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Tea Workers’ Day: 100 years of a forgotten tragedy

Historic Tea Workers Day. On this day in 1921, about 30 thousand tea workers of Sylhet region tried to return to their native place to be freed from British oppression. At this time tea workers were killed indiscriminately by firing at Meghnaghat in Chandpur. Since then, tea workers have been celebrating this day as ‘Tea Workers’ Day’.

Meanwhile, despite repeated demands and many agitations, the day has not been recognized in a hundred years. Deprivation of untouchable tea workers. On Saturday (May 20) at 10 a.m., a discussion meeting will be held to pay tribute to the martyrs of the Mulluke Chalo movement and to pay tribute to the martyrs of the Mulluk Chalo movement on behalf of various organizations including Bagan Panchayat at Mrittinga Cha Bagan of Kamalganj Upazila of Moulvibazar to demand state recognition of this day, tea workers’ land rights and quota for tea workers in terms of education and employment. .

Nirmal Das Painka, General Secretary of Manu-Dhalai Valley Executive Council of Bangladesh Tea Workers Union, said, “We are disappointed that the Tea Workers Day has not been recognized even after a hundred years. Despite repeated claims, it has been limited to only assurances. Father of the Nation Bangabandhu Sheikh Mujibur Rahman gave us recognition of the vote. We ask his honorable daughter Prime Minister Sheikh Hasina for state recognition of the day.
He also said, “Even though we call for the national celebration of the day every year, no government initiative is visible in this regard.” We are being brought to this country with false assurances and are being made to do backbreaking work with low wages. So the workers wanted to go back to their own Mullu. But they did not succeed. Tea workers are still deprived.

It is known that in the fifteenth and sixteenth centuries tea was not practiced anywhere else in the world except China. In 1854, the East India Company started growing tea experimentally in the Malinichara garden in Sylhet. At that time, workers were brought from different areas of India including Assam, Orissa, Bihar, Uttar Pradesh to build tea gardens in Greater Sylhet. Even if the workers came to Bangladesh under the temptation of ‘Gach Hillega, Rupee Milega’, it did not take long for them to break their mistake.

There is no account of how many workers have lost their lives in the hands of ferocious animals while clearing huge hills and planting tea plantations. Besides, there was oppression by the British. In protest against their continued torture, the then tea labor leaders Pandit Gangacharan Dixit and Pandit Deosaran called for the ‘Mulluke Chal’ (Go to the country) movement. On May 20, 1921, about 30,000 tea workers from Sylhet region reached Chandpur Meghna Steamer Ghat on foot from Sylhet. When they wanted to board the ship and return to their country, the British Gorkha soldiers fired and killed hundreds of tea workers and floated them in the Meghna River. Those who escaped were also subjected to brutal torture for the crime of agitating. Tea workers are taught a special tag. They did not get land rights. Since then, tea workers are celebrating the day as Tea Workers Day on May 20 every year.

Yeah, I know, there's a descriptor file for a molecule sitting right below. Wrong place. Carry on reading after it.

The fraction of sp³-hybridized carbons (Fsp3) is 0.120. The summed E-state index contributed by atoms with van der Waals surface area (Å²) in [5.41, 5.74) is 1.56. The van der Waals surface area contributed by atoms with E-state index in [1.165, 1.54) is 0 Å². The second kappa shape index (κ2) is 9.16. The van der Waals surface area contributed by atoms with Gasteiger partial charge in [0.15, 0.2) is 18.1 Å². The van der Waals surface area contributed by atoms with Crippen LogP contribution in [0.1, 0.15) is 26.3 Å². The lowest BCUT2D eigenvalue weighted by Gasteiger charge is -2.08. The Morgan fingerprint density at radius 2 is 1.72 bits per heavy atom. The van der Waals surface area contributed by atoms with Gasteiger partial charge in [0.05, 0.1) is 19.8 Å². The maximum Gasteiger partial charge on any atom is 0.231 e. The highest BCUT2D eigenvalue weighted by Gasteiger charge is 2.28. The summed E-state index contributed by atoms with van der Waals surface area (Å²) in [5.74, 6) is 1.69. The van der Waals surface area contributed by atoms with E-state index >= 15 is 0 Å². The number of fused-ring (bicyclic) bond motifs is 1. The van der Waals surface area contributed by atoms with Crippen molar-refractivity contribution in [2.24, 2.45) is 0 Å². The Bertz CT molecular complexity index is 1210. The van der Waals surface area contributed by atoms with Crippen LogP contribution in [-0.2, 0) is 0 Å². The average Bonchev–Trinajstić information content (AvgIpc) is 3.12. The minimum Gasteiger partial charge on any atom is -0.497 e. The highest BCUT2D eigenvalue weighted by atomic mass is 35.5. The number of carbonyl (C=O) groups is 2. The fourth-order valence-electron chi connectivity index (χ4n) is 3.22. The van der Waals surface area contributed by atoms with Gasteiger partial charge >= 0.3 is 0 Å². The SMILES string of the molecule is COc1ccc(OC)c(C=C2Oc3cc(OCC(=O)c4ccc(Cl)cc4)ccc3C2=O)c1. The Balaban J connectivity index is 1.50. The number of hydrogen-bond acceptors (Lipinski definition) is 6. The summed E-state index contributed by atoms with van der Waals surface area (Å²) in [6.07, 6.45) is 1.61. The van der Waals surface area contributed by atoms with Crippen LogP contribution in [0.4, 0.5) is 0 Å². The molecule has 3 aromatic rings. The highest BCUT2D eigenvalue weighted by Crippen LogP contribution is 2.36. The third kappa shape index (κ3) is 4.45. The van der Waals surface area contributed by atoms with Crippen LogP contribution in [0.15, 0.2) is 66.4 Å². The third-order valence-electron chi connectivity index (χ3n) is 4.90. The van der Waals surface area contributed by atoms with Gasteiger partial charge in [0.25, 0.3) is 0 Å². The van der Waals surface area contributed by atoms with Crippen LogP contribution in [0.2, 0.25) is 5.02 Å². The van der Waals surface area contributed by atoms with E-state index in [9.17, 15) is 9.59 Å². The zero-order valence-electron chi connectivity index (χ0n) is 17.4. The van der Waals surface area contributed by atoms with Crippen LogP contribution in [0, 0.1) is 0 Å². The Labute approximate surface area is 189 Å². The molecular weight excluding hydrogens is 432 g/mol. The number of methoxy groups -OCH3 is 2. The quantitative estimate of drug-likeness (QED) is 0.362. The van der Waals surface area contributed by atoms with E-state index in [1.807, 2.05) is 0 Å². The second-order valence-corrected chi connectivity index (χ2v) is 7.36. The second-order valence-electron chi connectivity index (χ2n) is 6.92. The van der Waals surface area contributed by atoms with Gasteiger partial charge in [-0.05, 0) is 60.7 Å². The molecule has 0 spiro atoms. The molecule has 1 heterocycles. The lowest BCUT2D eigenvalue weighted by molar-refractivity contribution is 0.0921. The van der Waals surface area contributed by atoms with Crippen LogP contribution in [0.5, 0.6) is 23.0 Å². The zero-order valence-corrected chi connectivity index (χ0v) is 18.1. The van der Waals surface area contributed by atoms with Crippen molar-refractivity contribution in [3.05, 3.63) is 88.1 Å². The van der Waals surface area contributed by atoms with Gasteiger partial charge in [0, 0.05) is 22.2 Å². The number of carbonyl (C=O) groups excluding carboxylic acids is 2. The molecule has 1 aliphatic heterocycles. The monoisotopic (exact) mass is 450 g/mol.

Alumni Mridha and Meena Roy, women workers of Shamshernagar Kanihati tea garden in Kamalganj upazila said, “Hamra tea farmers got Tk 170 wages announced by the Prime Minister last year after many agitations and struggles. The dues have not been paid to the workers yet. How can I run the family with this salary? Due to the rising prices of goods in the market, the family cannot survive with this money. Five or seven people live in one house with children. How will the cost of the stars go?”

Sitaram Bean, a tea worker leader of Kanihati tea plantation and editor of the monthly Cha Mazdoor newspaper, said that disenfranchised tea workers have a tragic history. Tea workers who have been living in the country for almost two hundred years have exceeded the target of tea production by sweating for almost a year, but deprivation and scarcity do not leave them. With the passage of time, the prices of goods have increased, but their wages have not increased in the same way. Tea workers have to live with a daily wage of 170 taka.

The convenor of Moulvibazar, Cha Sramik Sangh, Rajder Kairi said, in the current commodity price market, the wage is 170 taka. He strongly demanded the government to meet the demands of land rights, quotas in education and jobs.

Meanwhile, on the occasion of the historic Tea Workers Day, Bangladesh Tea Workers Union Manu-Dhalai, Longla and Juri Valley Executive Council will pay tribute to the martyrs of the Mullukke Chalo Movement and discuss the meeting on Sunday (May 21) at 11 am at the Alinagar Tea Garden of Kamalganj Upazila. Chairman of Moulvibazar Zilla Parishad and General Secretary of District Awami League Alhaj Michbaur Rahman will attend the event as the chief guest. Former member of Bangladesh Awami League Central Executive Parliament, Chairman of Kamalganj Upazila Parishad, Bir Muktijoddha Professor Md. will be present as a special guest. Rafiqur Rahman.

Manu-Dhalai Valley Executive Council President Dhana Bauri and General Secretary Nirmal Das Paika requested the presence of all concerned in the Tea Workers Day programme.